|Copyright: Brett West (bwest) (28)|
|Date Taken: 2006-08-20|
|Exposure: f/4, 1/80 seconds|
|More Photo Info: [view]|
|Photo Version: Final Version, Original Version|
|Date Submitted: 2006-08-21 4:54|
|[Note Guidelines] Photographer's Note|
|Peregrine Falcon (Falco peregrinus)|
Photo taken through a cage at Zoo America in Hershey, PA. The image was cropped from its original, and bumped up the contrast. This was the first time I've seen one face to face. I would love to see one of these guys in a dive one day!
The Peregrine Falcon (Falco peregrinus), sometimes formerly known in North America as Duck Hawk, is a medium-sized falcon about the size of a large crow: 38-53 cm (15 to 21 inches) long. The English and scientific species names mean "wandering falcon", and refer to the fact that some populations are migratory. It has a wingspan of about 1 metre (40 inches). Males weigh 570-710 grams; the noticeably larger females weigh 910-1190 grams.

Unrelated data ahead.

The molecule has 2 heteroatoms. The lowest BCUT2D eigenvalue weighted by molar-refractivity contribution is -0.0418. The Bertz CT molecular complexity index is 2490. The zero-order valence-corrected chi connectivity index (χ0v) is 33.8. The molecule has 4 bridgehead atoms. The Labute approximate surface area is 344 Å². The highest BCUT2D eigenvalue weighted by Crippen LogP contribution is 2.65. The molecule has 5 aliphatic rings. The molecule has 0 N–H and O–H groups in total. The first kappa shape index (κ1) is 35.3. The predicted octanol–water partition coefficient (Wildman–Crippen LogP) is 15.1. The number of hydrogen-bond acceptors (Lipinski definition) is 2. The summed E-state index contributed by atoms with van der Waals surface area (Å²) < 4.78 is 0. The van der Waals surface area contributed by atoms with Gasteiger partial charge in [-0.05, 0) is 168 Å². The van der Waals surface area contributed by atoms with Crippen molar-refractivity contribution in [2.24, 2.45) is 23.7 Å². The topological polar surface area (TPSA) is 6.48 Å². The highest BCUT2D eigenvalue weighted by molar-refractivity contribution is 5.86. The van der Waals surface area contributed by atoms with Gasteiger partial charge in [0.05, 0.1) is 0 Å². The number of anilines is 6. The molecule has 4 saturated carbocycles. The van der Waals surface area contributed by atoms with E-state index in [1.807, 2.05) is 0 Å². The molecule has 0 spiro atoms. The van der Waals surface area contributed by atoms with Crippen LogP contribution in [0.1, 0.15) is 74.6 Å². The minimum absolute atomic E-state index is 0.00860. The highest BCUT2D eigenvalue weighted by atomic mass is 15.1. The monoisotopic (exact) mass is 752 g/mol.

The Peregrine Falcon is the fastest creature on the planet in its hunting dive, the stoop, in which it soars to a great height, then free falls at speeds in excess of 420 km/h (260mph) into either wing of its prey, so as not to harm itself on impact. Although not self-propelled speeds, due to the fact that the falcon gathers the momentum and controls its dive, capture (if any) and landing in its own right, technically there is no faster animal.
Peregrine Falcons live mostly along mountain ranges, river valleys, and coastlines and increasingly, in cities. They are widespread throughout the entire world and are found on all continents except Antarctica.
The Peregrine Falcon became endangered because of the overuse of pesticides, during the 1950s and 1960s. Pesticide build-up interfered with reproduction, thinning eggshells and severely restricting the ability of birds to reproduce. The DDT buildup in the falcon's fat tissues would result in less calcium in the eggshells, leading to flimsier, more fragile eggs. In several parts of the world, this species was wiped out by pesticides.
Peregrine eggs and chicks are often targeted by thieves and collectors, so the location of their nest should not be revealed, unless they are protected.
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